Tuesday, June 16, 2015

It's that damn woman again!

Ugh, that Rachel. So infuriating! This post is likely incoherent but so it goes with sagas like this one! Here is my second attempt at concluding my remarks:

In previous posts on the matter, I wished Rachel no harm at the impending storm headed her way. Wishing someone no harm is usually my go to with anyone who has done wrong. I now realize that the subtext of this is the assumption that judgement and strife will be byproducts of their actions, that they will suffer. Messed up though it may be, I also wonder about the possibility that such a statement gives the benefit of the doubt to the wrongdoer once more. Either way, compassion is the sentiment that is likely misplaced when it is clear that white privilege is doing a pretty good job of protecting them from harm that anyone of a darker shade, and of an oppressed legacy would not even be considered a contender for.

The fact that mainstream media bypasses the harm that is done to the black community, and black women in particular, let alone other communities of color, along with other oppressed groups should speak volumes to how this matter continues to be handled. This woman fully expects and appears to be receiving the benefit of the doubt because of the work she has done. She fully expects to be believed in as a black woman. She does not see that she has done anything wrong at all. I'm familiar with such logic. It goes something along the lines of "The only thing I did wrong was be born to white parents!" No sense of accountability, or responsibility for her actions whatsoever! That is how privilege works, and it appears she has yet to consider any of this about her current position, which is a huge part of the fight for equality, equity, and social justice--acknowledging one's privilege ever aware of the possibility of perpetuating associated oppressive acts and vigilant to prevent such things from happening!

Alas, as the money starts pouring in, will she refuse it out of principle? Based on her current acts, of course not! No remorse whatsoever for the damage she is causing to the very social justice she claims to be in favor of. Just reading responses to the mainstream stories out there should point to the damage being done as far as people of color, and the multitude of other oppressed communities being taken seriously when it comes to calls for equity, equality, and justice are concerned. Not to mention the right to their dignity and lives, the right to have their painful legacies fully acknowledged and appreciated, the audacity to mention that racism is about to make as fierce a comeback as ever because of this.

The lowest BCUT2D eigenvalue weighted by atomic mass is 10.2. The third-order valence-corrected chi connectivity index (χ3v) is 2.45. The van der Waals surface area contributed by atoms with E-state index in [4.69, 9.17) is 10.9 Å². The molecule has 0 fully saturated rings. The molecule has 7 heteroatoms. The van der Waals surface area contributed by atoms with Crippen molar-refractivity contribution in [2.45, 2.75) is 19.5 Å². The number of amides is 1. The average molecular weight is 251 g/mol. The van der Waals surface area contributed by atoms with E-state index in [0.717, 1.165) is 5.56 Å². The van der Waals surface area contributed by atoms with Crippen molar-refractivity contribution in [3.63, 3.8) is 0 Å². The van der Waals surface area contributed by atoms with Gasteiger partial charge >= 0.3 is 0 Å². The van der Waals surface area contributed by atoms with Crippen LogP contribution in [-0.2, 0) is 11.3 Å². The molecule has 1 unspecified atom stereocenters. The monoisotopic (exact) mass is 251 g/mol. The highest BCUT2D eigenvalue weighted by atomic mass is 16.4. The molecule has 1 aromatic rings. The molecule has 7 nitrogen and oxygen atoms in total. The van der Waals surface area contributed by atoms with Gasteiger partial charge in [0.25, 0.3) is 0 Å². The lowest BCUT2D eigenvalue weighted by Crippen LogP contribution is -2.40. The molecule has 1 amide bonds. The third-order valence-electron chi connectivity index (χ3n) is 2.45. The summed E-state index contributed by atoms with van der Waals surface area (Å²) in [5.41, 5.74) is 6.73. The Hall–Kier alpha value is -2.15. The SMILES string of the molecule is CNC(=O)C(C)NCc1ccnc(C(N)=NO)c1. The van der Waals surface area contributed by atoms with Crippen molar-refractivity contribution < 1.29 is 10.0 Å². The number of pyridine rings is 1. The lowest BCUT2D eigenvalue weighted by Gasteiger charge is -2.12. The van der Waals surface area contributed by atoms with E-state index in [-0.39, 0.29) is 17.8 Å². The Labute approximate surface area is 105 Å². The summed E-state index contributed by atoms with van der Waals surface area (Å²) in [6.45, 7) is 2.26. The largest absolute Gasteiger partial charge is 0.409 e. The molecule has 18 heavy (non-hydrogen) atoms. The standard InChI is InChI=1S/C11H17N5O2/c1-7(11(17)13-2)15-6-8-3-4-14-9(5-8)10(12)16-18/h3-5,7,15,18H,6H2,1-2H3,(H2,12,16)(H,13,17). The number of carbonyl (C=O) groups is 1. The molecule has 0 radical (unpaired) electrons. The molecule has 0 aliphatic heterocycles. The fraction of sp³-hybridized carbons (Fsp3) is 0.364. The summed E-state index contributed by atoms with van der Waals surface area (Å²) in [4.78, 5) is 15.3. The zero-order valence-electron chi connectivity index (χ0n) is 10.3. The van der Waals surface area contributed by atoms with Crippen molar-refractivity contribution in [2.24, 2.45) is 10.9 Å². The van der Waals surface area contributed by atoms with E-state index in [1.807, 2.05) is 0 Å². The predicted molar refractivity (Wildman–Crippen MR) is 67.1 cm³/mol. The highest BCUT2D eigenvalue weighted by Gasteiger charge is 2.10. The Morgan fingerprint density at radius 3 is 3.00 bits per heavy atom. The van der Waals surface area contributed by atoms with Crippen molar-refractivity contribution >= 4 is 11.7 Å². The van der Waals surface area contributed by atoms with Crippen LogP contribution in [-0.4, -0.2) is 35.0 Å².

Based on the logic before us, all anyone white has to do is have an anthropologically encyclopedic knowledge of fill-in-the-blank group, embrace and identify as the group, in order to be the diverse representative for that group in any given social setting, but especially in institutions. Worse yet, they can claim to be fighting on our behalf, just like the men fighting for women's reproductive rights, or at least their version of it. The subaltern will no longer have a ghost of a chance of speaking for themselves, working for themselves, which is the ultimate doom and gloom of possible outcomes. But wait it gets worse; some of us will take that broom and sweep our own selves under the rug because that's what the mastery of the master's tools prepared us for! Those that do so forget that the same goes for them too.

 No one seems willing to acknowledge that this would not work the other way around. No person of color of a browner hue and nonwhite characteristics could ever mistake themselves for white and expect to live as such. Those that do are readily put in their place by not only whites, but the very people of color they attempted to differentiate themselves from.

I for one get anxious at the thought of having to explain why Rachel is wrong for what she continues to do regardless of her contributions. No one in white mainstream media, and even black mainstream media, seems willing to think about the implications of this for the people of color she claims to represent, their life chances, their future opportunities. No one seems willing to believe the pervasiveness of whitewashing and how it minimizes the continued struggles of people of color. No one seems to consider the continued harm as far as internalizing inferiority goes, especially when it is possible to be us without ever having lived or died as us: hated, feared, considered worthless, ugly, untrustworthy, amoral, oftentimes on-site at first glance. How could the deeply entrenched desire for domination through erasure be ignored when it comes to those that colonized, enslaved, and now appropriate only the attractive aspects of the otherwise oppressed? Yet the oppressed have no problem putting her on their pedestal.

Of course I am over-exaggerating, but sometimes I wonder if I really am. As I mentioned previously, I am suspect, and readily ignored simply because of how I speak, and how I refuse to fall in line with any one majority. What can I say, past experiences have taught me to be careful about who I consider my friends and allies. Based on this turn of events, I wonder if it even matters how hard I work to achieve my goals and dreams when, standing next to someone of a fairer, more attractive appearance (I know my beauty isn't the standard one after all), I will be heavily scrutinized and passed over accordingly. It's a feeling, not an excuse not to try. But now it will be harder to tell why my dreams were deferred (should that happen), especially if I continue to work my buns off for them. I am sure the politics behind this b.s. will have something to do with it given the location.

Women of color--especially black women should be allowed free therapy for life for shit like this. I know it has done a number on my psyche and my soul.    

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